Review at NY Daily News
Shakespeare’s ‘Cymbeline,’ directed by Noah Brody and Ben Steinfeld, stars Ben Steinfeld (l.) and Jessie Austrian (r.).
What’s in a name?
When it comes to the theater troupe called Fiasco, irony, pure and simple.
This scrappy and likable little ensemble’s bare-bones “Cymbeline” — one of Shakespeare‘s most overstuffed mashups — is as far as you can get from a fiasco.
It’s fresh and frisky and jammed with playful theatricality and music to match.
Simplicity and savvy emerge as hallmarks of this four-year-old company, whose six members are grads of Brown University and Trinity Rep’s MFA program.
The half-dozen actors portray 14 roles in “Cymbeline,” running now at the New Victory in a presentation by Theatre for a New Audience.
Except for a “fabulous trunk” (designed by Jacques Roy, and handy for a beheading scene) and a couple of boxes, the stage is bare.
The emphasis on the text and the cast is up to the task.
King Cymbeline (Andy Grotelueschen), Imogen’s father, exiles Posthumus. His wife, the Queen (Emily Young), seeks to undo Imogen with a potion, while a scheming Roman soldier, Iachimo (Ben Steinfeld), lies to Posthumus about bedding his wife.
There’s more. Subplots arise as if from a “Best of the Bard” menu, and include long-lost sibs, a woman disguised as a man, rustics who are royals and a good servant, Pisanio (Paul L. Coffey), who reaffirms your faith in honesty.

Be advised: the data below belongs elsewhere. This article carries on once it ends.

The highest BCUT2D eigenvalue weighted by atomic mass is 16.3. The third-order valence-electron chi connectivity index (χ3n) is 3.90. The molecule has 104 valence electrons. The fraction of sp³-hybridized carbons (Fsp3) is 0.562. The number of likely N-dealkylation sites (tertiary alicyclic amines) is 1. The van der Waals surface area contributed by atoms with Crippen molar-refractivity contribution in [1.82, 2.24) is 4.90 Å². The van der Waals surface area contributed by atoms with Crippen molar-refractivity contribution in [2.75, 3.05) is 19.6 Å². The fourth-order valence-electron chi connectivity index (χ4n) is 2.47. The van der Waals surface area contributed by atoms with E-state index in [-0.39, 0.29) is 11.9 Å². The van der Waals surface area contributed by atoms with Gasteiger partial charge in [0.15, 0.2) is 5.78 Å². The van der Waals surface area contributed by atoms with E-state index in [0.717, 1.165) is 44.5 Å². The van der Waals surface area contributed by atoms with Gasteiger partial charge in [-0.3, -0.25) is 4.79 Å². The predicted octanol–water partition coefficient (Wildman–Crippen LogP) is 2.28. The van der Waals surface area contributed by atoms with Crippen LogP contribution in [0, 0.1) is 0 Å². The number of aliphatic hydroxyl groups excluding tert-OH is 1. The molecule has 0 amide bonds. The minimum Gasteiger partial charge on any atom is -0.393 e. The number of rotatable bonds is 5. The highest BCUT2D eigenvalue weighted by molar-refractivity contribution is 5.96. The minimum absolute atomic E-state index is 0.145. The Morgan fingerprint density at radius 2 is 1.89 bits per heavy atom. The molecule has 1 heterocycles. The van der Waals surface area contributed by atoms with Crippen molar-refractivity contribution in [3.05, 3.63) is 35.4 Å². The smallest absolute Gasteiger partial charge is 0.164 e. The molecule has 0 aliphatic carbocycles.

The streamlined tale moves crisply and clearly, as directed by Brody and Steinfeld, co-founders of the troupe with Austrian.
Young and Steinfeld are probably the most familiar faces on stage — they just finished roles on Broadway in “Bloody Bloody Andrew Jackson.” Picking a favorite in the cast was easy — it was whoever was speaking at that particular moment.
Besides being talented actors, they’re all terrific musicians who serve up pretty a cappella chorals, guitar-strumming ballads and a foot-stompin’ bluegrass ditty, washboard included.
The players even sing the pre-show message to turn off your cell phone, a tuneful curtain-raiser that might have inspired the Bard himself.
In this case, all’s well that starts well.